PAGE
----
How great culture and empathy boosts MSP productivity

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The advent of the lean startup methodology has proven to be the four-minute mile moment for new players in the IT industry.

This has enabled them to optimize available resources to create maximum impact. It's agile, but it really only addresses the technicalities of building and growing companies, and the emphasis is lost on the people who make it happen. This is precisely why fast-growing IT companies and MSPs face challenges with employee well-being and mental health. This translates to companies not hitting their full operating potential, and high levels of attrition in the long term.

So how do you go about maintaining balanced work culture you ask? Well, we had the same question, and this is what Heather Johnson, COO at Gozynta had to say on SuperPod — The no-filter MSP show.

The mental health conundrum

It's no surprise when you notice how less a crucial concept like mental health is spoken about. Mental health is still perceived as a millennial concept in the IT industry and is simply not practiced as much as it is preached. Heather is a seasoned HR and a great advocate of MSP mental health. While she helped her employees get better at taking control of their well-being, she always thought she never needed the practice. But having pushed herself to the maximum without giving herself a break, she experienced first-hand the kind of impact it had on her health, although she thought it was all good.

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I was doing that event at the White House. I had organized a three-day art festival the week, and I did the event at the White House. The day that I got back, organized a trip three-week trip to Asia. I was like I love this. I was ignoring the signs my mind and body were telling me. The day I got back, I thought I was having a heart attack. So I pulled into the emergency care center. And it was a panic attack. I thought, Oh no, I have a panic attack? I like pressure. I know all about self-care. But I realized oh, I'm doing none of it.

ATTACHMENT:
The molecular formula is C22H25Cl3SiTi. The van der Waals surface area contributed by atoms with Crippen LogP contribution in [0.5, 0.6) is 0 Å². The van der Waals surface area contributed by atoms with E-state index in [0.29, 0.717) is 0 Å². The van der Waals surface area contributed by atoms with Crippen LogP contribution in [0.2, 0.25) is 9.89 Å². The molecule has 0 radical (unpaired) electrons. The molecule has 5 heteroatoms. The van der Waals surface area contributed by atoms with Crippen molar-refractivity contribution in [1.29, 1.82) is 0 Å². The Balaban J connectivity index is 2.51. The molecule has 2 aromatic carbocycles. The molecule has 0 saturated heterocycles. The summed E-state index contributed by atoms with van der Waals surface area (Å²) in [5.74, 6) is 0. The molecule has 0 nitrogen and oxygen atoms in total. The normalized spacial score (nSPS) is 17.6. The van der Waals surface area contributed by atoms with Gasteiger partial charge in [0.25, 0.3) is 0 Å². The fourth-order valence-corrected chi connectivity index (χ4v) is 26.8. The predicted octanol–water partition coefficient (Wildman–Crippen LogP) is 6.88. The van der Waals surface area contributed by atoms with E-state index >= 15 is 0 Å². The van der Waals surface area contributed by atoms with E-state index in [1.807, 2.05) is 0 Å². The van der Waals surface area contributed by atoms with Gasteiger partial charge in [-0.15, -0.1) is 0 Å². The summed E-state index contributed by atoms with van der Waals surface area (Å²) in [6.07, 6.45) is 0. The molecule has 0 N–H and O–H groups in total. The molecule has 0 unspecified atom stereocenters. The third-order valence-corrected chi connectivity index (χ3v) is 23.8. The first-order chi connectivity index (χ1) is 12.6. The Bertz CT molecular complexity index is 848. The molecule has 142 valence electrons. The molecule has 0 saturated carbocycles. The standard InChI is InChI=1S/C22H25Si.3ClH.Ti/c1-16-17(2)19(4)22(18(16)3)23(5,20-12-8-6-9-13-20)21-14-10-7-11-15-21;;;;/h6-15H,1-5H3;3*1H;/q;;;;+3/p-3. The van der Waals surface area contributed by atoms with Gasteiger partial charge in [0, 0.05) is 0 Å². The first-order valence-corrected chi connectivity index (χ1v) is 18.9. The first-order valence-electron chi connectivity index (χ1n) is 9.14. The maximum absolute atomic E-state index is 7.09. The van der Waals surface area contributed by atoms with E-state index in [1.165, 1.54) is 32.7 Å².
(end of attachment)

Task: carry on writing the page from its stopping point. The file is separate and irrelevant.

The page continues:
The empathy effect

Improving employee productivity, mental wellness, and all the other personal growth metrics starts with empathy. Being empathetic doesn't just apply to difficult situations, rather, it should be imbibed in the culture of the company. Heather talks about the difference it made in her company when she fully understood who they aspire to become in terms of values. When she embedded the values in the handbooks, every conversation and meeting started delivering a lot more value, and then it didn't take much longer for the same values to get reflected in the products and services they offer.
She quotes an incident when an employee who was turned down earlier came back to say that he wanted to work at Gozynta irrespective of the role because he felt connected with the values.

Guess what, he got hired.

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So having that culture, you make this environment with very little turnover, you make an environment where your customers are happy. And you make an environment where you get higher talent, because they just want to be part of it. And isn't that great? Like you want everybody to want to come to work every day and feel valued?

Tips and best practices

Now that we've established the need to focus on maintaining a great work culture and balanced mental health practices, here are a few tips and hacks from Heather to help you implement this in your workplace:

  1. Practice what you preach. Your mental health always comes first.
  2. Take short breaks to avoid burning out. Take them unapologetically. Avoid your laptop and phone when you're relaxing, and take some short walks to stretch and clear your head. If you're finding it difficult to stick to it, put them on your calendar and set reminders.
  3. Try to control your caffeine intake over the day. Too much can make you restless and anxious.
  4. Normalize conversations around mental health—start sharing personal experiences, and let people know that it's a safe space to talk about mental health. Encourage your peers to share their experiences frequently, and make it a part of your culture to pass down.

It takes time to build a great work culture that's empathetic to your employees and their mental well-being. The key is to stay patient, consistent, and kind; and everything else will eventually fall into place.

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